Posted by Joel Martinsen on Wednesday, January 16, 2008 at 11:34 AM
"Very yellow, very violent,"—dubbed China's first online meme of 2008—continues to circulate this week. The phrase was first uttered by a middle-school student interviewed for a CCTV broadcast on the dangers of online pornography. It has given rise to some fun egao (or spoofs) targeted at CCTV and the national anti-pornography campaign.
The latest joke website is hen.huang.hen.bao.li. Like Saohuang, this website is a Digg-clone that allows users to submit links and vote on whether they are yellow or violent enough. It classifies posts into four categories: "Very Yellow," "Very Violent," "Very Yellow and Very Violent," and "So Good, So Powerful," a catch-phrase on the Mop BBS where the whole thing started.
Fun stuff. But the "very yellow, very violent" episode is yet another incident of "Internet violence," this time targeted at a 13-year-old girl. Regardless of whether CCTV ought to better protect the privacy of the people it interviews, many people felt that singling out one individual for abuse by an entire BBS was irresponsible and unfair. A blog post translated at this Global Voices article noted that "Mop" is only an inverted letter away from "Mob."
But that's how Mop operates these days, writes Mai Tian, the head of Mayi, a consumer-oriented SNS. In a piece posted to his blog on 8 January, Mai argues that "Internet violence" is a part of Mop's BBS culture, although this wasn't always the case. He traces the development of this culture from Mop's origins as a small BBS a decade ago and arrives at the pessimistic conclusion that mob violence appears to be an inevitable result of the growth of an online community.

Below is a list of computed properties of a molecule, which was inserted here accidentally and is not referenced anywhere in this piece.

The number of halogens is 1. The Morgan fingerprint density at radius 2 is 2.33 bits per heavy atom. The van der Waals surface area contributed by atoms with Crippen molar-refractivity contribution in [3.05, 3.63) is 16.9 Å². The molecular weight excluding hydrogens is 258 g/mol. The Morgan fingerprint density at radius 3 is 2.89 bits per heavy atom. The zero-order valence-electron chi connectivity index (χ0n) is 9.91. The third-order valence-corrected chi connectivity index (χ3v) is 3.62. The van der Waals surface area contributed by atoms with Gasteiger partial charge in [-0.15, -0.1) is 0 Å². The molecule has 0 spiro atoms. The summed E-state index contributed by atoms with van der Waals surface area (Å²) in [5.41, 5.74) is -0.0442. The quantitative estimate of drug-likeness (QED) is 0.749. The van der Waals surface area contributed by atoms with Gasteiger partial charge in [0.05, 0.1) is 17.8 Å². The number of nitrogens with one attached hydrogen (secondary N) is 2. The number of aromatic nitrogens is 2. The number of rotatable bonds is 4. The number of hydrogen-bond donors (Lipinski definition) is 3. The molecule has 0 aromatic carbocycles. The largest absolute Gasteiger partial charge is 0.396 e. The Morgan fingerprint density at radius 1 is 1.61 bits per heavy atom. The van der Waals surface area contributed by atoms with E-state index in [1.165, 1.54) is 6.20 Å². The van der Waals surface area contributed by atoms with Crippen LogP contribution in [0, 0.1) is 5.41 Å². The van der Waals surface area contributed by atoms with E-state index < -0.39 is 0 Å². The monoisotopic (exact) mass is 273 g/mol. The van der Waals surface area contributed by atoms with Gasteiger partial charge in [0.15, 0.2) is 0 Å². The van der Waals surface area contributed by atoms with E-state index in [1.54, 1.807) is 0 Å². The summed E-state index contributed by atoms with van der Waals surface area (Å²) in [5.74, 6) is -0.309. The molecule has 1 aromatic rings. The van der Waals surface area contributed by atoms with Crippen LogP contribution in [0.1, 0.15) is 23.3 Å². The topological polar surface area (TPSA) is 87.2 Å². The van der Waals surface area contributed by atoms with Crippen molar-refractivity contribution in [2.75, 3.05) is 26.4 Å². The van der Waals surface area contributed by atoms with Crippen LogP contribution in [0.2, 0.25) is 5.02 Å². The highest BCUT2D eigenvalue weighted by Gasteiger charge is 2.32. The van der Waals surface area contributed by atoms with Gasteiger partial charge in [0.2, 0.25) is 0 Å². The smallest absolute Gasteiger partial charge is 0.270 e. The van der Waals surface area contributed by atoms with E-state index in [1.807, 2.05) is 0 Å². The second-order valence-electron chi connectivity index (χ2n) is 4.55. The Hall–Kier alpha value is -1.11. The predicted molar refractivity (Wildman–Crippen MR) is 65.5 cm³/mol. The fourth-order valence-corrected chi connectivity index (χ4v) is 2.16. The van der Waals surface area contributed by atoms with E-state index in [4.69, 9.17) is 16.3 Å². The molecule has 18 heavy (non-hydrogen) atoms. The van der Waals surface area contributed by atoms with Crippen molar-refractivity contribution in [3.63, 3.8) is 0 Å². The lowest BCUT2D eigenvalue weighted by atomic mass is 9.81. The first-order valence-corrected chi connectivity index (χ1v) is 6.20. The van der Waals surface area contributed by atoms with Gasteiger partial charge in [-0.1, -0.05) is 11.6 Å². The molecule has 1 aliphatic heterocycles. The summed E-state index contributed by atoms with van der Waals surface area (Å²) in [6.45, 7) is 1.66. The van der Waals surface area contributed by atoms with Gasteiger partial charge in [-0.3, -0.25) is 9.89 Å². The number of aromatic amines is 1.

Mai's blog entry was reposted on a number of other blogs and forums (Hecaitou noted that Mai is always "tilting at windmills") and was excerpted as an op-ed in The Beijing News last week. In the translation below, all emphasis is from the original, but we've added links to the various episodes he mentions to provide some context.
The Mop culture behind "Very yellow, very violent"by Mai Tian
It was no coincidence that the "very yellow, very violent" affair started on Mop—this was yet another monster spawned by the "BT culture" that Mop champions.
More than a few broad debates over social phenomena have been started on online platforms over in recent years, as far back as the infamous Sun Zhigang Incident or the Huang Jing Affair, which dragged on for years before coming to a close. More recently, there was the CCTV-5 press conference and the South China Tiger affair, which has yet to be resolved. According to my own observations, the model by which the Internet spreads a situation has gradually matured over the past few years. For example, looking at media choices, we can see the following guidelines:
For humanistic thinking and contentious topics, choose Cat898's Cat's Eye View; for sociology and the people's livelihood, choose Tianya's Miscellaneous Chatter; for entertainment and celebrities, Tianya's Entertainment Gossip; for emotional topics, Tianya's World of Feelings—please note the absence of Mop's influential Hodgepodge in this list. This is because for the past few years, that fiery online BBS has had an influence vastly different from the rest of them. To use Mop's own words, Hodgepodge is the most "BT" online media platform I've seen.